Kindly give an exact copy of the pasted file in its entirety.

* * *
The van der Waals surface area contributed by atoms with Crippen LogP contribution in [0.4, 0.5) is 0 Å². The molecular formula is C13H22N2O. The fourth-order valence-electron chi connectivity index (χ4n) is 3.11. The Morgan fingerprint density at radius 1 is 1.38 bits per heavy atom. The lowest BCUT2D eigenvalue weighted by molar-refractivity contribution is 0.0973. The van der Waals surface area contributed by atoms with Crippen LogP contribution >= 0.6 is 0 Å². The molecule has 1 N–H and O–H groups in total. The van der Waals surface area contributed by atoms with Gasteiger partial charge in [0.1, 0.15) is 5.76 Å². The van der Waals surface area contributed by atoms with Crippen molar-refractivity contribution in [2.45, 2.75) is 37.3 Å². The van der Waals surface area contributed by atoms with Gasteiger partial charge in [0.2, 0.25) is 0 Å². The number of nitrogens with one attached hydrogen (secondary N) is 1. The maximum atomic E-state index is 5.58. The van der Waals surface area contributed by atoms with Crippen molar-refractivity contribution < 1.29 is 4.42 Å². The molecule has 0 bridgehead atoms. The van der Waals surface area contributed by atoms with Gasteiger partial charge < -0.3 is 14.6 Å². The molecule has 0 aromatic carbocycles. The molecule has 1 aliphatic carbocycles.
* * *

The van der Waals surface area contributed by atoms with Crippen LogP contribution in [0.4, 0.5) is 0 Å². The molecular formula is C13H22N2O. The fourth-order valence-electron chi connectivity index (χ4n) is 3.11. The Morgan fingerprint density at radius 1 is 1.38 bits per heavy atom. The lowest BCUT2D eigenvalue weighted by molar-refractivity contribution is 0.0973. The van der Waals surface area contributed by atoms with Crippen LogP contribution >= 0.6 is 0 Å². The molecule has 1 N–H and O–H groups in total. The van der Waals surface area contributed by atoms with Gasteiger partial charge in [0.1, 0.15) is 5.76 Å². The van der Waals surface area contributed by atoms with Crippen molar-refractivity contribution in [2.45, 2.75) is 37.3 Å². The van der Waals surface area contributed by atoms with Gasteiger partial charge in [0.2, 0.25) is 0 Å². The number of nitrogens with one attached hydrogen (secondary N) is 1. The maximum atomic E-state index is 5.58. The van der Waals surface area contributed by atoms with Crippen molar-refractivity contribution < 1.29 is 4.42 Å². The molecule has 0 bridgehead atoms. The van der Waals surface area contributed by atoms with Gasteiger partial charge < -0.3 is 14.6 Å². The molecule has 0 aromatic carbocycles. The molecule has 1 aliphatic carbocycles.